ANALYSIS: Industry load factors on the rise again in February

London
Source:
This story is sourced from Pro
See more Pro news »

Passenger load factors remained high in February across the regions as airline traffic levels, as figures for Asian, European and North American carriers showed improved levels.

While reported traffic growth was flat for European and North American carriers in February, this was in part distorted by the negative effect of their being one less day last month than in 2012 because of the leap year. This roughly took away 3% of capacity in February compared to the same month last year, impacting traffic by a similar level.

Despite the leap year effect traffic still grew 13% among those Asia-Pacific carriers to report so far. Passenger traffic though was relatively higher in February as direct comparison is further distorted by the Chinese new year falling in January last year. This resulted in the holiday-related travel spike falling in January rather than February in 2012.

Asia February traffic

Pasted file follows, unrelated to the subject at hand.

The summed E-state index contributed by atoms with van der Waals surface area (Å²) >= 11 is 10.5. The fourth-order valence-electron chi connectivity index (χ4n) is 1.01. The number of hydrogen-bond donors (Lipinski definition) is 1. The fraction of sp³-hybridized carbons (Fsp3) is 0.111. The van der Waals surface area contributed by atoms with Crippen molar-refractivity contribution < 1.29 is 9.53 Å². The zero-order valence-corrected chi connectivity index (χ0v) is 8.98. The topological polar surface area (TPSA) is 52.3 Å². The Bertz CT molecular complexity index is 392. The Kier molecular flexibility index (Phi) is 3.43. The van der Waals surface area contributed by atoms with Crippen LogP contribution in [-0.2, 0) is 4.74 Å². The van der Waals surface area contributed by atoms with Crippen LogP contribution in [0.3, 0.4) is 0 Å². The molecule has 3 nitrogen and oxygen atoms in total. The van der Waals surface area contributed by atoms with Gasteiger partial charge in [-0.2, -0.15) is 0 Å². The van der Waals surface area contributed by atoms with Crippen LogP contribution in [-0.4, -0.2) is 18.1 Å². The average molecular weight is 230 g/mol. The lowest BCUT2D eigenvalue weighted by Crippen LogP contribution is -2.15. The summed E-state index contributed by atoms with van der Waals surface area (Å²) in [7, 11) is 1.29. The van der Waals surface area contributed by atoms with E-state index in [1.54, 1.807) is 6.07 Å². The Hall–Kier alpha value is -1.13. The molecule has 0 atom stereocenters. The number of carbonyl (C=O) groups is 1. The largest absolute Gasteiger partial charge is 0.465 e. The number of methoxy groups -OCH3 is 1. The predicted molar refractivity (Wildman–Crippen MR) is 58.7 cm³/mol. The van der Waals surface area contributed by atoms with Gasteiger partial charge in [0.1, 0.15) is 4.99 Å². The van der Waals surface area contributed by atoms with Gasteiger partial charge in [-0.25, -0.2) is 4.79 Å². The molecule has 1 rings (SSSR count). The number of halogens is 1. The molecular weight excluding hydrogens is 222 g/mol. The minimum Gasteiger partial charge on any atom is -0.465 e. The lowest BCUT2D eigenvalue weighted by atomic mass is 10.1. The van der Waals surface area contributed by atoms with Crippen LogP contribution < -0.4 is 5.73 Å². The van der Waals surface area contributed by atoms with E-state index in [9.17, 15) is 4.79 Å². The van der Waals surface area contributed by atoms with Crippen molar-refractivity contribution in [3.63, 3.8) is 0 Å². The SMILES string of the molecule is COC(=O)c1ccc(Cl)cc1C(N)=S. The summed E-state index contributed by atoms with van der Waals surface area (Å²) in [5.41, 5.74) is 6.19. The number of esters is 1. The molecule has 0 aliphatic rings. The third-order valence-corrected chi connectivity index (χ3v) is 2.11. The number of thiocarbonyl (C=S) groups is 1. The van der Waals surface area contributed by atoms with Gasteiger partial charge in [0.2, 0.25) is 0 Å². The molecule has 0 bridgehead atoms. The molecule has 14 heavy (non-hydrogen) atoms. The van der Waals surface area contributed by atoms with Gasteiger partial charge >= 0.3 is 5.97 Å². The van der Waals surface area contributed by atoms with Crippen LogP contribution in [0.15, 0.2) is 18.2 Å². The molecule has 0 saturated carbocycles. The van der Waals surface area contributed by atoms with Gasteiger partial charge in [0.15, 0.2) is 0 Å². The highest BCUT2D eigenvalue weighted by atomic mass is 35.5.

Carriers in Asia-Pacific enjoyed an overall improvement in load factor of nearly four points among selected carriers to have reported so far. This sees passenger load factors averaging just under 80%. Traffic growth outpaced extra capacity added to the network at most carriers, notably Chinese operators, which enjoyed some of the strongest improvements in load factors over the corresponding month in 2012. This though in part reflected the different timing of the Chinese new year.

 N American February traffic

Load factors at North American carriers were nearly 2% higher in February than the corresponding month in 2012, averaging fractionally under 80% across leading carriers. Load factors increased for all but a handful of North American operators

 Asia Pacific traffic February

Passenger load factors grew 1.6 percentage points among European carriers in February, load factors across a broad spectrum of carriers averaging 74.4%. This included a high of over 90% at EasyJet on an earned seat basis.